More than anything else, the principle in that verse meant that for the first time in my life I had a relationship that was secure because Jesus Christ already knew all the disappointing truths about me, and had taken action to free me from their pattern.
One night all alone in my fine, dissatisfying apartment, I cried out, "All right! Jesus Christ, whoever You are, You take over." Can you guess what happened next? Can you imagine the sudden peace and joy that I experienced? I can't, because it didn't happen that way for me!
The next morning I felt the same, looked the same, and made the disgusting observation that I was the same! I hoped some would notice a startling difference and tried to glow, but I failed miserably.
Finally, I admitted to a friend that I had turned my life over to Christ but nothing had happened. She told
me I didn't have enough faith, so I started going home a little early and trying to have faith.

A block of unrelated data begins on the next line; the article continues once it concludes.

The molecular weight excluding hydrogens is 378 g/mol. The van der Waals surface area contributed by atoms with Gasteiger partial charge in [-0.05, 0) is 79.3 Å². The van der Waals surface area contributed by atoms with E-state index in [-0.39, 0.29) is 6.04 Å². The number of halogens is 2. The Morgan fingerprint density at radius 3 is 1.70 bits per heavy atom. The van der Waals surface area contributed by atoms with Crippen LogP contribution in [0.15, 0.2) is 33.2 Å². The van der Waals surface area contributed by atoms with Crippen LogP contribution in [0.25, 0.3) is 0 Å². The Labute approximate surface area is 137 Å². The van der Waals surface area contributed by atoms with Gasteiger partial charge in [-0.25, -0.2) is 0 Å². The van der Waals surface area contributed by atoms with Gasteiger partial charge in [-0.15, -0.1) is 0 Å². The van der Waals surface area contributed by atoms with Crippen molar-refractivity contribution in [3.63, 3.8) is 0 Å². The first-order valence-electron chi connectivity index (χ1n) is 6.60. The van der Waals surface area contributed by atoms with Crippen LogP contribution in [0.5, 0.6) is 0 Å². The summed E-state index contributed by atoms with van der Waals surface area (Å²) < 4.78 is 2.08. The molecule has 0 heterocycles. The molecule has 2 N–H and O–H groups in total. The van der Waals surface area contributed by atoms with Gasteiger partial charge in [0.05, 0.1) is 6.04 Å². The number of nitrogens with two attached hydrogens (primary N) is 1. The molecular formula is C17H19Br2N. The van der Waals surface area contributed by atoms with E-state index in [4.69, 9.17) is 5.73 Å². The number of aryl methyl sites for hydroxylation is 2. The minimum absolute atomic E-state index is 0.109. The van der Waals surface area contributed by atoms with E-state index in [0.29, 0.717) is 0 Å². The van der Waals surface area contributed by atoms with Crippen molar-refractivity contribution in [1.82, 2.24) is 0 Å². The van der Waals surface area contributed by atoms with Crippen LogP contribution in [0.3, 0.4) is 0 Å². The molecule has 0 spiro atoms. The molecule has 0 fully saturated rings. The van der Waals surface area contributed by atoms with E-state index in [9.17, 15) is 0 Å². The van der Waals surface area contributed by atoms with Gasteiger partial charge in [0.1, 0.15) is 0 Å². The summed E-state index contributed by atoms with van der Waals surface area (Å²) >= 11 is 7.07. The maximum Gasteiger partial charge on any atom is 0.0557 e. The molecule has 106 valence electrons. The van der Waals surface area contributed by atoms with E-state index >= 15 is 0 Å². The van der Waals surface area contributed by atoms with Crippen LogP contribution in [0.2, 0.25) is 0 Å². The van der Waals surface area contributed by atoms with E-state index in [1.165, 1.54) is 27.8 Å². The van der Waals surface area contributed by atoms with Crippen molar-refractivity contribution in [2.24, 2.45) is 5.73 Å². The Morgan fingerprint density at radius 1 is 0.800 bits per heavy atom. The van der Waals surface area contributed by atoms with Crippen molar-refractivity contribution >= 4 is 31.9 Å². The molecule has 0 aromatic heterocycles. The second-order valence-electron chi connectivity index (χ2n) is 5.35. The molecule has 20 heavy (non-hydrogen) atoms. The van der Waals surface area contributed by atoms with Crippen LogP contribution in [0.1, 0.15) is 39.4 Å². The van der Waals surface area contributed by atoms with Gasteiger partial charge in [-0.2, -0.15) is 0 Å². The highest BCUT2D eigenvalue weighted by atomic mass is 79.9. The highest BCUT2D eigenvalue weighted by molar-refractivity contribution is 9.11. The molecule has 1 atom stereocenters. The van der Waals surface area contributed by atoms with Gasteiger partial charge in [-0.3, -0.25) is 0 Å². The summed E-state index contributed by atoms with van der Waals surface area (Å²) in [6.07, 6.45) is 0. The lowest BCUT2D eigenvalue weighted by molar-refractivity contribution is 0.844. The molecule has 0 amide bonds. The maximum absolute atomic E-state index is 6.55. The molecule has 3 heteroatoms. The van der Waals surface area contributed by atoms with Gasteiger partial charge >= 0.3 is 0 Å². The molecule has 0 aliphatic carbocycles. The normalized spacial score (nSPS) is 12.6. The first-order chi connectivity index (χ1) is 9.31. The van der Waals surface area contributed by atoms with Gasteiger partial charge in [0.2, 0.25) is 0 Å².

I didn't know how it was done, but I suspected it was done with the eyebrow muscles, because that's the look people had when they talked about it. You know what I mean. That rolling up of the forehead and wide spacing of the eyes to give the appearance of joy. I tried it, I really did. I didn't have any more faith, but I sure did have a headache! Oh, I wanted to have some fine validating experience! How could I ever hope to be a sure-fire Christian without it?
Some of all that effort was fine, but most of it was just plain stupid. Christ in you will make a difference but He does it!
Faith is a gift of God. It is not, never was, and never will be a product of man's best efforts. It is a gift.